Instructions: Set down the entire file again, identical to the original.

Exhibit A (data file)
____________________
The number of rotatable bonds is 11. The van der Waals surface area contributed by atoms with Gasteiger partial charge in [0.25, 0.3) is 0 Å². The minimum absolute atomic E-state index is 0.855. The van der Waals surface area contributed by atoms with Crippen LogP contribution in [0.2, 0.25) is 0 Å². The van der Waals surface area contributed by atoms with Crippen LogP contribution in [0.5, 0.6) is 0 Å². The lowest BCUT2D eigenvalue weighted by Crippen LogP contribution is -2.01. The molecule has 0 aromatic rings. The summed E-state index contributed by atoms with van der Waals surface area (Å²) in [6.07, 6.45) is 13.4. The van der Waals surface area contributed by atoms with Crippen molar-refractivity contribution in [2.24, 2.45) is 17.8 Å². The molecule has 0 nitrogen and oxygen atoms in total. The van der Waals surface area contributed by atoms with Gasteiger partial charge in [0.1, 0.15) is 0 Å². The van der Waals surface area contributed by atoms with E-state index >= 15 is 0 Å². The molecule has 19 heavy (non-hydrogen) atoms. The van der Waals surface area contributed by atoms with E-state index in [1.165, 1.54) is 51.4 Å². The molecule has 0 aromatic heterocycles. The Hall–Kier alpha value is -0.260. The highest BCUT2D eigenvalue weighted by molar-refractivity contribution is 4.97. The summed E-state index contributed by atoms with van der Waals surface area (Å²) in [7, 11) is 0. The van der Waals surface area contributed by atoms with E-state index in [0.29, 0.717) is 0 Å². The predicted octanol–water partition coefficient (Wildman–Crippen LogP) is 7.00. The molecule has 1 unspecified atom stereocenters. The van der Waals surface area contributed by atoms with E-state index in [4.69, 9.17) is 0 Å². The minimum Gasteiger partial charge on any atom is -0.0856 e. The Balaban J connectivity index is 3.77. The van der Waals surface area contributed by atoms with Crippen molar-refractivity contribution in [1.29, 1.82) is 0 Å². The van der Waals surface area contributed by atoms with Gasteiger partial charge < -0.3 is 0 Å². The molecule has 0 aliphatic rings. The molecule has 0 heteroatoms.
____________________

The number of rotatable bonds is 11. The van der Waals surface area contributed by atoms with Gasteiger partial charge in [0.25, 0.3) is 0 Å². The minimum absolute atomic E-state index is 0.855. The van der Waals surface area contributed by atoms with Crippen LogP contribution in [0.2, 0.25) is 0 Å². The van der Waals surface area contributed by atoms with Crippen LogP contribution in [0.5, 0.6) is 0 Å². The lowest BCUT2D eigenvalue weighted by Crippen LogP contribution is -2.01. The molecule has 0 aromatic rings. The summed E-state index contributed by atoms with van der Waals surface area (Å²) in [6.07, 6.45) is 13.4. The van der Waals surface area contributed by atoms with Crippen molar-refractivity contribution in [2.24, 2.45) is 17.8 Å². The molecule has 0 nitrogen and oxygen atoms in total. The van der Waals surface area contributed by atoms with Gasteiger partial charge in [0.1, 0.15) is 0 Å². The van der Waals surface area contributed by atoms with E-state index >= 15 is 0 Å². The molecule has 19 heavy (non-hydrogen) atoms. The van der Waals surface area contributed by atoms with E-state index in [1.165, 1.54) is 51.4 Å². The molecule has 0 aromatic heterocycles. The Hall–Kier alpha value is -0.260. The highest BCUT2D eigenvalue weighted by molar-refractivity contribution is 4.97. The summed E-state index contributed by atoms with van der Waals surface area (Å²) in [7, 11) is 0. The van der Waals surface area contributed by atoms with E-state index in [0.29, 0.717) is 0 Å². The predicted octanol–water partition coefficient (Wildman–Crippen LogP) is 7.00. The molecule has 1 unspecified atom stereocenters. The van der Waals surface area contributed by atoms with E-state index in [4.69, 9.17) is 0 Å². The minimum Gasteiger partial charge on any atom is -0.0856 e. The Balaban J connectivity index is 3.77. The van der Waals surface area contributed by atoms with Crippen molar-refractivity contribution in [1.29, 1.82) is 0 Å². The van der Waals surface area contributed by atoms with Gasteiger partial charge < -0.3 is 0 Å². The molecule has 0 aliphatic rings. The molecule has 0 heteroatoms.